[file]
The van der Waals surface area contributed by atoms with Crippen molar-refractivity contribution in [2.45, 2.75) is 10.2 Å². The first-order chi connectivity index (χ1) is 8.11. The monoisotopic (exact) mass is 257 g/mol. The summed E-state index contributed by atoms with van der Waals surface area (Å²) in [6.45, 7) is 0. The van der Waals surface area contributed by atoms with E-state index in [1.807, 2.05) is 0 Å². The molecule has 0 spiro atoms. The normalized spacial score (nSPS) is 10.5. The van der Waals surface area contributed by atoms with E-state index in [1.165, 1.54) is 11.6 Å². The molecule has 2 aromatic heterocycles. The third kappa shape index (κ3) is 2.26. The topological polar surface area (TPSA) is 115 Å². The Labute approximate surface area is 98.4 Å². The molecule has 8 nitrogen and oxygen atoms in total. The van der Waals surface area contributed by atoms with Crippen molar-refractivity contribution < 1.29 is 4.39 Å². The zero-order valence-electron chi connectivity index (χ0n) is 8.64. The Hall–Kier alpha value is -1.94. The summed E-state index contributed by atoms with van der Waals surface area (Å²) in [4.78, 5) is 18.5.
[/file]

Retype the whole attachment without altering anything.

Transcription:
The van der Waals surface area contributed by atoms with Crippen molar-refractivity contribution in [2.45, 2.75) is 10.2 Å². The first-order chi connectivity index (χ1) is 8.11. The monoisotopic (exact) mass is 257 g/mol. The summed E-state index contributed by atoms with van der Waals surface area (Å²) in [6.45, 7) is 0. The van der Waals surface area contributed by atoms with E-state index in [1.807, 2.05) is 0 Å². The molecule has 0 spiro atoms. The normalized spacial score (nSPS) is 10.5. The van der Waals surface area contributed by atoms with E-state index in [1.165, 1.54) is 11.6 Å². The molecule has 2 aromatic heterocycles. The third kappa shape index (κ3) is 2.26. The topological polar surface area (TPSA) is 115 Å². The Labute approximate surface area is 98.4 Å². The molecule has 8 nitrogen and oxygen atoms in total. The van der Waals surface area contributed by atoms with Crippen molar-refractivity contribution < 1.29 is 4.39 Å². The zero-order valence-electron chi connectivity index (χ0n) is 8.64. The Hall–Kier alpha value is -1.94. The summed E-state index contributed by atoms with van der Waals surface area (Å²) in [4.78, 5) is 18.5.